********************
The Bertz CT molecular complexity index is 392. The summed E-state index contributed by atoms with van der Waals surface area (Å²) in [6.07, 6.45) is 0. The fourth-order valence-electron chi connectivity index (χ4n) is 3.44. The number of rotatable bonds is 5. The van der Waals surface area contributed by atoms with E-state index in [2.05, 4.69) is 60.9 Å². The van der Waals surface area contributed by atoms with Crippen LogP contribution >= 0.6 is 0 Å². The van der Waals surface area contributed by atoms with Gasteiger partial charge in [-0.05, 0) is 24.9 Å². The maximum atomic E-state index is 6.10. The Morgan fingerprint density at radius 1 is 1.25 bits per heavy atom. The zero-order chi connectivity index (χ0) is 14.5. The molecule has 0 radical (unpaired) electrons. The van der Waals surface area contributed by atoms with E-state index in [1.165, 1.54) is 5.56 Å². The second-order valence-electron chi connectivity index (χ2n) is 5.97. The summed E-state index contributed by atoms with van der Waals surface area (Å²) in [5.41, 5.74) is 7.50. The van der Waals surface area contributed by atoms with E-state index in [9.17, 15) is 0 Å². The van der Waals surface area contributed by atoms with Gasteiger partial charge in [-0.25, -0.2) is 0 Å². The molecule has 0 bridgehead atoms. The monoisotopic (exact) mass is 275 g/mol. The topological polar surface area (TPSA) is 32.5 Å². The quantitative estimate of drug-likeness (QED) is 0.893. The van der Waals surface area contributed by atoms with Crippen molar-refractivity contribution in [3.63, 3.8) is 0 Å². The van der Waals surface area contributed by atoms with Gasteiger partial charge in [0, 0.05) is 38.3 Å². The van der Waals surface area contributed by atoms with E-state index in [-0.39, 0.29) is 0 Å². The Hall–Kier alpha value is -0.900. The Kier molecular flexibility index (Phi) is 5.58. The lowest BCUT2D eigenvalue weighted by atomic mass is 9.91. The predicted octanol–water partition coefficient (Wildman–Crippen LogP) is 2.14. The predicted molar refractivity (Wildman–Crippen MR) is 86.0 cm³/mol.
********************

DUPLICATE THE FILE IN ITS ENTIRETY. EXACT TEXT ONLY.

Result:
The Bertz CT molecular complexity index is 392. The summed E-state index contributed by atoms with van der Waals surface area (Å²) in [6.07, 6.45) is 0. The fourth-order valence-electron chi connectivity index (χ4n) is 3.44. The number of rotatable bonds is 5. The van der Waals surface area contributed by atoms with E-state index in [2.05, 4.69) is 60.9 Å². The van der Waals surface area contributed by atoms with Crippen LogP contribution >= 0.6 is 0 Å². The van der Waals surface area contributed by atoms with Gasteiger partial charge in [-0.05, 0) is 24.9 Å². The maximum atomic E-state index is 6.10. The Morgan fingerprint density at radius 1 is 1.25 bits per heavy atom. The zero-order chi connectivity index (χ0) is 14.5. The molecule has 0 radical (unpaired) electrons. The van der Waals surface area contributed by atoms with E-state index in [1.165, 1.54) is 5.56 Å². The second-order valence-electron chi connectivity index (χ2n) is 5.97. The summed E-state index contributed by atoms with van der Waals surface area (Å²) in [5.41, 5.74) is 7.50. The van der Waals surface area contributed by atoms with E-state index in [9.17, 15) is 0 Å². The van der Waals surface area contributed by atoms with Gasteiger partial charge in [-0.25, -0.2) is 0 Å². The molecule has 0 bridgehead atoms. The monoisotopic (exact) mass is 275 g/mol. The topological polar surface area (TPSA) is 32.5 Å². The quantitative estimate of drug-likeness (QED) is 0.893. The van der Waals surface area contributed by atoms with Crippen molar-refractivity contribution in [3.63, 3.8) is 0 Å². The van der Waals surface area contributed by atoms with Gasteiger partial charge in [0, 0.05) is 38.3 Å². The van der Waals surface area contributed by atoms with E-state index in [-0.39, 0.29) is 0 Å². The Hall–Kier alpha value is -0.900. The Kier molecular flexibility index (Phi) is 5.58. The lowest BCUT2D eigenvalue weighted by atomic mass is 9.91. The predicted octanol–water partition coefficient (Wildman–Crippen LogP) is 2.14. The predicted molar refractivity (Wildman–Crippen MR) is 86.0 cm³/mol.